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Delusion Squared

Delusion Squared

Review by Gary Hill

This is an interesting album. It’s got a very retro progressive rock sound to it, yet it feels fresh and modern. It has moments where it moves towards metallic prog, but they aren’t frequent or blatant. In addition, the female vocals lend an interesting touch, but, unlike most female fronted prog bands, this doesn’t feel like Renaissance. All in all, it’s quite a cool disc from a band that’s unique and intriguing.

This review is available in book format (hardcover and paperback) in Music Street Journal: 2010  Volume 5 at

Track by Track Review
The Very Day

There’s a cool effects sound that rises up to start this. Then acoustic guitar comes in and builds in intensity.  The vocals join and this seems like a proggier version of Heart to me. They take us through some intriguing musical explorations as they continue.

In My Time of Dying
No, this is not a cover of the Led Zeppelin song. This is a mellower cut that is quite pretty – at least for the earlier sections. It’s got a dramatic progressive rock ballad sound. I can hear hints of Genesis and Renaissance, but also a little Pink Floyd. They really make this one intense. It’s a real prog rock powerhouse. I love the section later that has jazzy chordings in the foreground with a spoken monologue in the background. They turn this to a crunchy neo-prog jam later.
Copyrighted Genes
The first two and a half minutes of this is in the form of a dramatic and melodic progressive rock instrumental. It powers out towards crunch towards the end. The vocals come in over this metallic prog arrangement. There’s a powerhouse musical climax that essentially segues this into the next piece.
The Betrayal
Rising up with an almost techno element to it, this is stripped down, but tasty. They take us through a number of twists and turns later as the arrangement gets powered up. There are some metallic moments including some crunch guitar and even some death vocals in the backdrop. It resolves out to more pure progressive rock for more singing.
This is a real powerhouse. Progressive rock with lots of metal creates a killer jam. At times this feels a bit like Rush, but only at times and only a little. It’s a cool tune, but the overall musical ideas aren’t that far removed from the rest of the album.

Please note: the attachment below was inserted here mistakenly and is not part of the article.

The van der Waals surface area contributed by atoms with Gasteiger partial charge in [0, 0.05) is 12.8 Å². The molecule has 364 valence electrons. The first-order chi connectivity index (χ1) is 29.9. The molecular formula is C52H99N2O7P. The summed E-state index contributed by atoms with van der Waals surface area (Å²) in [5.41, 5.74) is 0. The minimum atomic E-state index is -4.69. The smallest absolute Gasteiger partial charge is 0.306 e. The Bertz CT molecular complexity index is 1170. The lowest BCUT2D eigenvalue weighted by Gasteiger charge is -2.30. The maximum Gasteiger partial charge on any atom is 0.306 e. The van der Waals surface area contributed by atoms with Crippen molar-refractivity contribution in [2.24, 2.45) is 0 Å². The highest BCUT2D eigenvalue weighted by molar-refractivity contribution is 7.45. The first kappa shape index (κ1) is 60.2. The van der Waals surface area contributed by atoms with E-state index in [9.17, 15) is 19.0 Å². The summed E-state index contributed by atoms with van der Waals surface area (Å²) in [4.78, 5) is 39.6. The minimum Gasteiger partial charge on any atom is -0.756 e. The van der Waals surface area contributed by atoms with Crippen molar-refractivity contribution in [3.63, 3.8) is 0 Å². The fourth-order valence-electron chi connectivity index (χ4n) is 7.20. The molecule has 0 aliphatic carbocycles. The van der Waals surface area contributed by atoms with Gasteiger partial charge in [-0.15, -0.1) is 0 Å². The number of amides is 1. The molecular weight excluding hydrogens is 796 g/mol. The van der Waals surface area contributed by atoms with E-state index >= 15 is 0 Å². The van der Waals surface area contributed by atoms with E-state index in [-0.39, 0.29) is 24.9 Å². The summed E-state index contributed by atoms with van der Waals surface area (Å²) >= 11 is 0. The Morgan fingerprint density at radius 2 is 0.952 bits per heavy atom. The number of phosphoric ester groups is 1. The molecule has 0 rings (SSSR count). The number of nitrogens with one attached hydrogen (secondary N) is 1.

By the Lake (Mourning)
Those who are progressive rock purists would be best to come to this track and its counterpart first. This one grows gradually in a pretty prog rock ballad approach. Genesis would be a good comparison, but not the only one. This movement is quite pretty and very intricate. It builds in intensity, but never rises up past the point of being a melodic progressive rock ballad-type piece. Just as it seems ready to it transitions into the next movement.
By the Lake (Seeding)
This builds on the general musical concepts of the last tune, but has vocals. It gets more intense and yet drops to very mellow music at times. It’s a pretty tune that at times makes me think a little of Pink Floyd, but at other points of other acts. It gets very intense near the end.
They start this one with a music box and then a child’s giggle. As the music powers in it makes me think more of the proggy side of Queensryche. It drops back for a dramatic ascending progression that is classical in nature but makes me think of Zeppelin’s “Kashmir” musically. They work through some changes from there and this is rather like Dream Theater and other modern metallic prog outfits in a lot of ways. This cut is one of the most diverse on show and they take it through a number of twists and turns as they continue.
What We Will Be
Ambient tones are accompanied by a spoken bit from Stephen Hawking. It builds in a space rock kind of way. We’re almost half way through the song before it works to the balladic movement of piano and vocals. They continue by building on this piano and voice basis and it gets a little jazzy at times. Later, as this continues to build upward, there’s a killer melodic, but crunchy guitar solo that makes me think a bit of David Gilmour.
The Departure
This seems to come out of the previous piece. It’s based on a piano approach and is quite pretty. This really does feel like an extension of the track that came before, but it never reaches to the same heights, although it maintains a lot of the same musical aspects.
A Creation Myth
A melodic progressive rock tune, this starts with an acoustic guitar based ballad mode and grows from there. It gets a lot more developed and potent as it continues. It’s an intricate and powerful song that serves as a great way to close things in style.
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